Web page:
NEW YORK — New York Governor David Paterson has offered to mediate in a controversial project to build an Islamic center near Ground Zero, which supporters said Wednesday was still open to discussion.
A project promoter, Sharif El-Gamal, was cautious Wednesday about the governor's offer, but did not rule out negotiations as long at the center can be built in the neighborhood of lower Manhattan, which surrounds the former World Trade Center site.
"We... are always interested in hearing what our leaders have to say, and what their ideas and proposals are... But this has always been about serving lower Manhattan," El-Gamal told NY1 television channel.
Paterson on Tuesday offered a possible solution to the controversy.
"I don't have any objection to it being built there, but I am very sensitive to the desire of those who are adamant against it to see something else worked out," he told reporters.
"If the sponsors who are looking for property anywhere at a distance that would be such that it would accommodate a better feeling among the people who are frustrated, I would look into trying to provide them with the state property they would need," Paterson added.
The proposed location for the mosque and Islamic center, two blocks from the gaping Ground Zero hole where the Twin Towers were destroyed by Al-Qaeda terrorists on September 11, 2001 killing nearly 3,000 people, has touched raw nerves.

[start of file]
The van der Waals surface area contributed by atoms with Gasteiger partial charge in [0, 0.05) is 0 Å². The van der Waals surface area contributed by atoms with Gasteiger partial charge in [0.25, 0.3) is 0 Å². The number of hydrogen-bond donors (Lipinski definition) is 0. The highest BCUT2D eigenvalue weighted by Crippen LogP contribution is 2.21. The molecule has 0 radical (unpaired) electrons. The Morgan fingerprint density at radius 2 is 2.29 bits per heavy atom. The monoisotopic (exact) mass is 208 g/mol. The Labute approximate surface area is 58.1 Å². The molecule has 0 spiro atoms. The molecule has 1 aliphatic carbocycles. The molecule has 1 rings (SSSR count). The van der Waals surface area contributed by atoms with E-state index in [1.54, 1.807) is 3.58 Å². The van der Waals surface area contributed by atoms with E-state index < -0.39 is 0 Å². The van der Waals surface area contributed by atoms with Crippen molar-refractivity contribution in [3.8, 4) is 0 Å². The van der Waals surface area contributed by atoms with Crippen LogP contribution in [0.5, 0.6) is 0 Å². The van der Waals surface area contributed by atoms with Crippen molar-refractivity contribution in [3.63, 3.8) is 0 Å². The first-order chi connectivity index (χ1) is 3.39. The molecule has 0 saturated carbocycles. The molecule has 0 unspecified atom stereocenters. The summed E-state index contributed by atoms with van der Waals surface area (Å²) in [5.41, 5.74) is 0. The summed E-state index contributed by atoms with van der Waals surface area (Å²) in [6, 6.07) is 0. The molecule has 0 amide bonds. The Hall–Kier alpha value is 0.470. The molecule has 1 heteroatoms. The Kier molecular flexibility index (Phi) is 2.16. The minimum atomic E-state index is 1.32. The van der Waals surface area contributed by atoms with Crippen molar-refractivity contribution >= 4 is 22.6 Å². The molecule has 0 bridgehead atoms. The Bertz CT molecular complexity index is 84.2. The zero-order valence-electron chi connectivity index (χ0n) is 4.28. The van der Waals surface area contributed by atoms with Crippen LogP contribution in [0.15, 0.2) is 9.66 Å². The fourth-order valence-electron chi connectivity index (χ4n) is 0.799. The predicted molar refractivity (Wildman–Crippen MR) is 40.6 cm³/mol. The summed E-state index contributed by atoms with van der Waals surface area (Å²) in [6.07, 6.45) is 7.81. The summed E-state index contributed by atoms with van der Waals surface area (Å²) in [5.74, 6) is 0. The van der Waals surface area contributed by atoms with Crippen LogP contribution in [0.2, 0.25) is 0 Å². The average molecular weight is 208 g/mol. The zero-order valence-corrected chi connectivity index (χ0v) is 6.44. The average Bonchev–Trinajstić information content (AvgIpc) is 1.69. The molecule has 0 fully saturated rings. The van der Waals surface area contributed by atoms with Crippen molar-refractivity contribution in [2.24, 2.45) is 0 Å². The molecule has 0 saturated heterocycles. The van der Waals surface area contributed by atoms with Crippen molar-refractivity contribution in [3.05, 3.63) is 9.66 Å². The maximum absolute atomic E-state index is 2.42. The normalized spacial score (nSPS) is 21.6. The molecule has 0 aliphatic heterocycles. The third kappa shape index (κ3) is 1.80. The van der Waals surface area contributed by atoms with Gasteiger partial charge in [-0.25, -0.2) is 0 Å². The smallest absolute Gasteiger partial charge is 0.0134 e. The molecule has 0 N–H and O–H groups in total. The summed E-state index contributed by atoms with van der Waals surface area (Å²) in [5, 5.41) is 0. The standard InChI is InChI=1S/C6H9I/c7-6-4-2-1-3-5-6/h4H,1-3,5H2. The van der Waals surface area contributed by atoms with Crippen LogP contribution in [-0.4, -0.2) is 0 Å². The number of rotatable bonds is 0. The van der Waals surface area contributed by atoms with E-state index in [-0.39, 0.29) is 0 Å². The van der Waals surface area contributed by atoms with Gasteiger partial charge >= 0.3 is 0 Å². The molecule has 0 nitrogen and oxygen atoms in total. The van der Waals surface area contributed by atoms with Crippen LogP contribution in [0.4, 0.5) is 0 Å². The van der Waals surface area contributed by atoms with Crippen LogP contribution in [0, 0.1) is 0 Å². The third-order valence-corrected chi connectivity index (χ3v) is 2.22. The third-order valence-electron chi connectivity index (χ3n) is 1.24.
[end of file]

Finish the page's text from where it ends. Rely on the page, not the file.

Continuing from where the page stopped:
The project on August 3 got the unanimous backing from New York's Landmarks Preservation Commission, which said the 1850s building on Park Street it is to replace was not a protected historical landmark.
Supporters of the project, including New York Mayor Michael Bloomberg, say the multi-story Islamic center project would build a bridge between the West and the Muslim world.
Opponents claim the project would insult the memory of the September 11 victims.
The Washington-based Council on American-Islamic Relations said the proposal was a test for religious freedom and urged the city panel to "reject efforts by Islamophobes" to block the project.
According to a Marist Poll out Tuesday, 53 percent of New York residents oppose the project, 34 percent approve it and 13 remain undecided.
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